Moritz Stefaner of Well-formed data gives thought to propositional density as it pertains to visualization. There are two kinds. The first is surface propositions, which are straightforward statements about what we see. The second is deep propositions. These are statements that aren’t so straightforward, like how we feel while looking at a graphic.
Moritz uses the FedEx logo as a simple example. First, the surface proposition:
“The FedEx logo type is purple” and “The FedEx logo type is set in a sans-serif font” are propositions, and because they describe salient, perceptible properties of the design, they are referred to as surface propositions.
Then there are deep propositions:
Now, the FedEx logo became famous for a perceptual trick: The white space between the E and the x cre ates an arrow. This arrow induces, by its semi otic read ing, a num ber of additional associations and readings of the design: “FedEx is on the go”, “FedEx is forward-thinking”, etc. Note that these propositions, unlike the surface propositions, are much harder to enumerate as they depend on the meaning that the observer ascribes to the arrow.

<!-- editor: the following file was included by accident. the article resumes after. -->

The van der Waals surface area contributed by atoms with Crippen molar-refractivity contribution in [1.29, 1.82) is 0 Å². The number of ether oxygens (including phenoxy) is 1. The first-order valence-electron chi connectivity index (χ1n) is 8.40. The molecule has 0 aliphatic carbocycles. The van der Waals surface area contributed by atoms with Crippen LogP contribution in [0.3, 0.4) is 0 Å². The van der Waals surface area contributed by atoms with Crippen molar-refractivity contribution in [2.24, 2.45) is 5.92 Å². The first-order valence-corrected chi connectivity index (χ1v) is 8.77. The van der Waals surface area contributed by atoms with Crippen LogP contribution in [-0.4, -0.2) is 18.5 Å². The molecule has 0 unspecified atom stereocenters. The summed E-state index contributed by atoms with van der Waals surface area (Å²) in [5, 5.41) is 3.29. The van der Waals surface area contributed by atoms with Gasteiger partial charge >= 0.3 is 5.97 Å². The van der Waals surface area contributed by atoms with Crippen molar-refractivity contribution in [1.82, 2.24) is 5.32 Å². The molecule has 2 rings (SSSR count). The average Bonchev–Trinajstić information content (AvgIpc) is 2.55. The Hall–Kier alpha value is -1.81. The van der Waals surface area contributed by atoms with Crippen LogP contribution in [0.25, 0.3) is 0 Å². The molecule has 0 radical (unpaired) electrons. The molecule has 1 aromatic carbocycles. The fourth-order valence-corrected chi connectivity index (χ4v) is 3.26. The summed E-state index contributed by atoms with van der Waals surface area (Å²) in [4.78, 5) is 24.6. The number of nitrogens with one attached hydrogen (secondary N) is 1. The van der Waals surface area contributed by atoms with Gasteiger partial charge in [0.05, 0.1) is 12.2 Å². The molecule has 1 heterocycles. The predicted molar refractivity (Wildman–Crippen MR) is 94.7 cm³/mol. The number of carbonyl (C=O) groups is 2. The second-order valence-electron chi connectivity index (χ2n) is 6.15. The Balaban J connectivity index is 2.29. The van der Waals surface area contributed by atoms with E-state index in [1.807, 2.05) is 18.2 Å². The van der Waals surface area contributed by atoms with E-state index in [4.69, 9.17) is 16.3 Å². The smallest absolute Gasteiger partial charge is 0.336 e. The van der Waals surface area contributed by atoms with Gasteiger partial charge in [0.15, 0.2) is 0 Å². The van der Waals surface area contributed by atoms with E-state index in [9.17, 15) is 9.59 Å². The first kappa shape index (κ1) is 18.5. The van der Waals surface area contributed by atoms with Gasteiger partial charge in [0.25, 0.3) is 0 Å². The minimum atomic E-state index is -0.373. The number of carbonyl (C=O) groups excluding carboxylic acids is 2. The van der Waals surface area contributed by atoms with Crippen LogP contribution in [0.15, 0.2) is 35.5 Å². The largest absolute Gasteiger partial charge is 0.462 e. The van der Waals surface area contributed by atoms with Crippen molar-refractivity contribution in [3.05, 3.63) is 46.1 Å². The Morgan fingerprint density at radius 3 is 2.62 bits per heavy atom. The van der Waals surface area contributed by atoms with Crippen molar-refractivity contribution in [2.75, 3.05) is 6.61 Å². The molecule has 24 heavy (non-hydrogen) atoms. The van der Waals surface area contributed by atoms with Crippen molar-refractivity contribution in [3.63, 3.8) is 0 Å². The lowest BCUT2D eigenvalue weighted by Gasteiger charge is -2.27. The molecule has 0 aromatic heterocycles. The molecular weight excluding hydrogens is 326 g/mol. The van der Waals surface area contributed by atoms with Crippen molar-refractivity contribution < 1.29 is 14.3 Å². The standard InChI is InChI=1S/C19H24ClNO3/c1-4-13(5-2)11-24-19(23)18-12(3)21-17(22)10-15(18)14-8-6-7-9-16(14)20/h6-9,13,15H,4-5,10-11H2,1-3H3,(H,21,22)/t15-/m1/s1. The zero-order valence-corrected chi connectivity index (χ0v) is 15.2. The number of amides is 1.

So how does this pertain to visualization? Oftentimes work is judged by graphical perception alone – how well does it show the trend or does it properly represent outliers? That’s just the tip of the iceberg though. We have yet to look closely at what’s underneath.
Read the rest on Well-formed data. It’s interesting to think about, even if you disagree with the argument.
I seriously never ever noticed that arrow there before. huh
Me either, does that make it a success or a flop?
@tudza: I think it makes it subtle, and clever. Therefore, it’s a major success. It might even be art (though I’m not sure I’m willing to take it that far). There is this idea that the world must be simple or its a failure, and I disagree. Sometimes subtle touches make it much more interesting.
I never noticed it either. It is subtle, and clever I would say. I guess some would see it and others would overlook it, depending on how they look at it? (There must be some science behind this…)
I’ve been seeing that logo for a couple of decades without noticing the arrow. Glad I’m not the only one.